Issues like this one are a mixed bag. By giving us some context on Volthoom and where he came from, it makes whatever they have planned for him in subsequent issues more compelling. They also, unfortunately, feel like throwaway issues. For those of us who know Volthoom, there isn’t anything new here. There are some fun references to things like how Volthoom was briefly imprisoned in an evil Green Lantern’s ring, but not much story to chew on. For those of us that don’t already know him, the issue drags as we are fed information that may or may not pertain to the present storyline. 

Back to the Issue

It’s always about rings with these people…

So, Volthoom is hanging out with Nekron, who comes directly from the BN event. Nekron is tough to pin down, but is basically the guardian of darkness, or anti-light. He created the Black Lantern Corps. He’s kind of death but also kind of not. Anyways, for the purpose of our story here he is an avatar of death. Volthoom, having been alive for eleventy billion years, most of which were pretty crappy ones, wants to die. In N52, at the end of the Third Army storyline, he was killed by Nekron, but Nekron explains that by being bound to the light (that is the light of the emotional spectrum) he cannot fully die. At least not by the hand of Nekron.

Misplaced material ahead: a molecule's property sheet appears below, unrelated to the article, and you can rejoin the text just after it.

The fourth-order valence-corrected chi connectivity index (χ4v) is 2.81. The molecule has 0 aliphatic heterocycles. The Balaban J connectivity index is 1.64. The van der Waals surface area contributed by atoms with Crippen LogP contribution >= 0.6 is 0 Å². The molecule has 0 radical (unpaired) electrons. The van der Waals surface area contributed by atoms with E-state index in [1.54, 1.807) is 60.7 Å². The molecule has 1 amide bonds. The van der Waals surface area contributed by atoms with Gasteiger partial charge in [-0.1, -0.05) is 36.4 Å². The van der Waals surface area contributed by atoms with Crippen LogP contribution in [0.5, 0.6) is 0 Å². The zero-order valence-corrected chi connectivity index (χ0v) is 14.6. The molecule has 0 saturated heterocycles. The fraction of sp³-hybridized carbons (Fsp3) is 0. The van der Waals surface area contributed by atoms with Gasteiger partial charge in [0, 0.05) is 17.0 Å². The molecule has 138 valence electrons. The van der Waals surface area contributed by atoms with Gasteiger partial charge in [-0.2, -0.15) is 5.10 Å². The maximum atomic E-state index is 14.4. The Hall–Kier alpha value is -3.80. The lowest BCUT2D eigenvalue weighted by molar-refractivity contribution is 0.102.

Poor Volthoom.

There isn’t much going on here except tragic villain backstory. His home planet blew up and his mom died. He hopped around the galaxy looking for a way to save his planet. He thought the Guardians would be the answer, but that didn’t pan out, and he ended up corrupted by the very power he sought to save them. He’s kind of got a prequels Anakin Skywalker thing going.

Poor Shmi Skywalker…

By the end of the issue, Volthoom is back alive and not really happy about it. But then he catches sight of his old friend Rami, the outcast Guardian who’s been pal-ing around with Simon and Jess. Volthoom sees the phantom ring that Rami created, and in it, an instrument of his revenge on the Guardians and their dickish dickishness. That about brings us up to speed.